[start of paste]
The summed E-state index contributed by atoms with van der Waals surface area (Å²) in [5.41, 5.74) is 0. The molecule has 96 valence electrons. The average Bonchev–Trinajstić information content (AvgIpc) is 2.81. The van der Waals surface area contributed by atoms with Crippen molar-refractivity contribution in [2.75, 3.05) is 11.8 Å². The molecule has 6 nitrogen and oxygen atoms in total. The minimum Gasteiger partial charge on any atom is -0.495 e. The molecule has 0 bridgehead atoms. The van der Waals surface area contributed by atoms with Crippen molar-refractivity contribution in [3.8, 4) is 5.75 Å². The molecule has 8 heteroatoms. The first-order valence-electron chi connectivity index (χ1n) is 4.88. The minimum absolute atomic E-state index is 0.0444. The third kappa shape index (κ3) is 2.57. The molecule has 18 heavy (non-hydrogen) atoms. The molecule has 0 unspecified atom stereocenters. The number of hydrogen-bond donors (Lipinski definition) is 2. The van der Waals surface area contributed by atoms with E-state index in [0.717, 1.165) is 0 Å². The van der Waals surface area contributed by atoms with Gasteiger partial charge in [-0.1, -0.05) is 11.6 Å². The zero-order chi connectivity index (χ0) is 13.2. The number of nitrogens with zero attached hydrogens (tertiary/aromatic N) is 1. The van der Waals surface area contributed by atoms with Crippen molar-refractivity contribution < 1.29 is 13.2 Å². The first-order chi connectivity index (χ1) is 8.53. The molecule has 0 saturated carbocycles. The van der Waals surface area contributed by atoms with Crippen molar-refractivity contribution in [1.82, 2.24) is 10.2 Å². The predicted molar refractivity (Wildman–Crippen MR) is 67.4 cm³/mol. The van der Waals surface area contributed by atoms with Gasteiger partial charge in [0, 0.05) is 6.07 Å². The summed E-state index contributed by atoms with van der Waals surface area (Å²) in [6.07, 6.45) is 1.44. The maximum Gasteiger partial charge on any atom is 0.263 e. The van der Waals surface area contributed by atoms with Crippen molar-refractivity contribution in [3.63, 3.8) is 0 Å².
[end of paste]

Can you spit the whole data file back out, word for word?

The summed E-state index contributed by atoms with van der Waals surface area (Å²) in [5.41, 5.74) is 0. The molecule has 96 valence electrons. The average Bonchev–Trinajstić information content (AvgIpc) is 2.81. The van der Waals surface area contributed by atoms with Crippen molar-refractivity contribution in [2.75, 3.05) is 11.8 Å². The molecule has 6 nitrogen and oxygen atoms in total. The minimum Gasteiger partial charge on any atom is -0.495 e. The molecule has 0 bridgehead atoms. The van der Waals surface area contributed by atoms with Crippen molar-refractivity contribution in [3.8, 4) is 5.75 Å². The molecule has 8 heteroatoms. The first-order valence-electron chi connectivity index (χ1n) is 4.88. The minimum absolute atomic E-state index is 0.0444. The third kappa shape index (κ3) is 2.57. The molecule has 18 heavy (non-hydrogen) atoms. The molecule has 0 unspecified atom stereocenters. The number of hydrogen-bond donors (Lipinski definition) is 2. The van der Waals surface area contributed by atoms with E-state index in [0.717, 1.165) is 0 Å². The van der Waals surface area contributed by atoms with Gasteiger partial charge in [-0.1, -0.05) is 11.6 Å². The zero-order chi connectivity index (χ0) is 13.2. The number of nitrogens with zero attached hydrogens (tertiary/aromatic N) is 1. The van der Waals surface area contributed by atoms with Crippen molar-refractivity contribution < 1.29 is 13.2 Å². The first-order chi connectivity index (χ1) is 8.53. The molecule has 0 saturated carbocycles. The van der Waals surface area contributed by atoms with Crippen molar-refractivity contribution in [1.82, 2.24) is 10.2 Å². The predicted molar refractivity (Wildman–Crippen MR) is 67.4 cm³/mol. The van der Waals surface area contributed by atoms with Gasteiger partial charge in [0, 0.05) is 6.07 Å². The summed E-state index contributed by atoms with van der Waals surface area (Å²) in [6.07, 6.45) is 1.44. The maximum Gasteiger partial charge on any atom is 0.263 e. The van der Waals surface area contributed by atoms with Crippen molar-refractivity contribution in [3.63, 3.8) is 0 Å².